Women deal with the stigma of infertility issues in most societies. Many women of a certain age know the feeling of being told that their biological clock is ticking by well meaning relatives. However, a new study shows that a man’s age also has a role to play in fertility. A recent Harvard University study, which is being presented at the third annual meeting of the European Society of Human Reproduction and Embryology in Geneva, Switzerland, shows that male fertility declines with age.
“Our study found an independent effect of male age on the cumulative incidence of live birth,” said investigator Dr Laura Dodge from the Beth Israel Deaconess Medical Center and Harvard Medical School in Boston, USA.
Researchers looked at 19 000 cycles in 7 753 couples over a four-year period in Boston.
“In couples with a female partner aged under 30, a male partner aged 40-42 was associated with a significantly lower cumulative birth rate (46%) than a male partner aged 30-35 (73%). Similarly, in couples with a female partner aged 35-40 years, live birth rates were higher with a younger partner than with an older male partner,” the researchers found.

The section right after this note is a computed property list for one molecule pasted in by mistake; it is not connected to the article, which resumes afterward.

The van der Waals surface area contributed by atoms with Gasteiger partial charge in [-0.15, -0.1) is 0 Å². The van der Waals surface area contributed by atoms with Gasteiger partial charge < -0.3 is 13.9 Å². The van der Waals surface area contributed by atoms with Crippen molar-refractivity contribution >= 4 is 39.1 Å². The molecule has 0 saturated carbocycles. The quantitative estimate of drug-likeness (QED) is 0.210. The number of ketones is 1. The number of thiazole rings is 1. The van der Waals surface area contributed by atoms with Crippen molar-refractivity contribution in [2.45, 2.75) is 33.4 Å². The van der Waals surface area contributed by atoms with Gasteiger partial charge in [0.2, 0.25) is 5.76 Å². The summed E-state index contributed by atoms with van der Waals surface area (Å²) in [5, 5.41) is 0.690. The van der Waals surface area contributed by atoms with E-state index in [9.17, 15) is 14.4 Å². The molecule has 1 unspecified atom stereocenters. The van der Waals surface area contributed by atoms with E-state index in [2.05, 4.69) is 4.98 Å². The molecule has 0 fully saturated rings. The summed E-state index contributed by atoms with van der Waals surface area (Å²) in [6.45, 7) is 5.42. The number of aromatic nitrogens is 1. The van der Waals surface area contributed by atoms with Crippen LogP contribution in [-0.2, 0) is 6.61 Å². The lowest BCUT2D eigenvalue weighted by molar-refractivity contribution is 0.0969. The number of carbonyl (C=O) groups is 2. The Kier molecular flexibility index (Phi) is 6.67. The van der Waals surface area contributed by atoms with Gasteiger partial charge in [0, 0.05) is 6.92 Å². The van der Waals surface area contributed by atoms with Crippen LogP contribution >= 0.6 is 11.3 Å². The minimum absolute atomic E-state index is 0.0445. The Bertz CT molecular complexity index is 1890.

One of the reasons for decreased fertility as men get older is genetic damage to the sperm.
Globally infertility is a significant problem. A 2015 report, titled A unique view on male infertility around the globe, found that 48,5 million couples around the world experience infertility and men contribute to an estimated 20%-30% of issues.
The burden of fertility often falls on women because of dominant patriarchal norms.
In an interview, Rhandzu Tshivhasi (34), who has been married to her husband for 10 years, said when people speculate on why the couple have not yet conceived, she finds it easier to be the one to admit she is infertile.
“When a man is infertile, he is looked down upon. You find that other men actually laugh at him like it’s his fault, but it’s not,” she said.
The Harvard study found that in some cases, women could benefit from having younger partners.
“For women aged 30-35, having a older partner is associated with approximately 11% relative decreases in cumulative incidence of live birth – from 70% to 64% – when compared to having a male partner within the same age band,” the researchers found.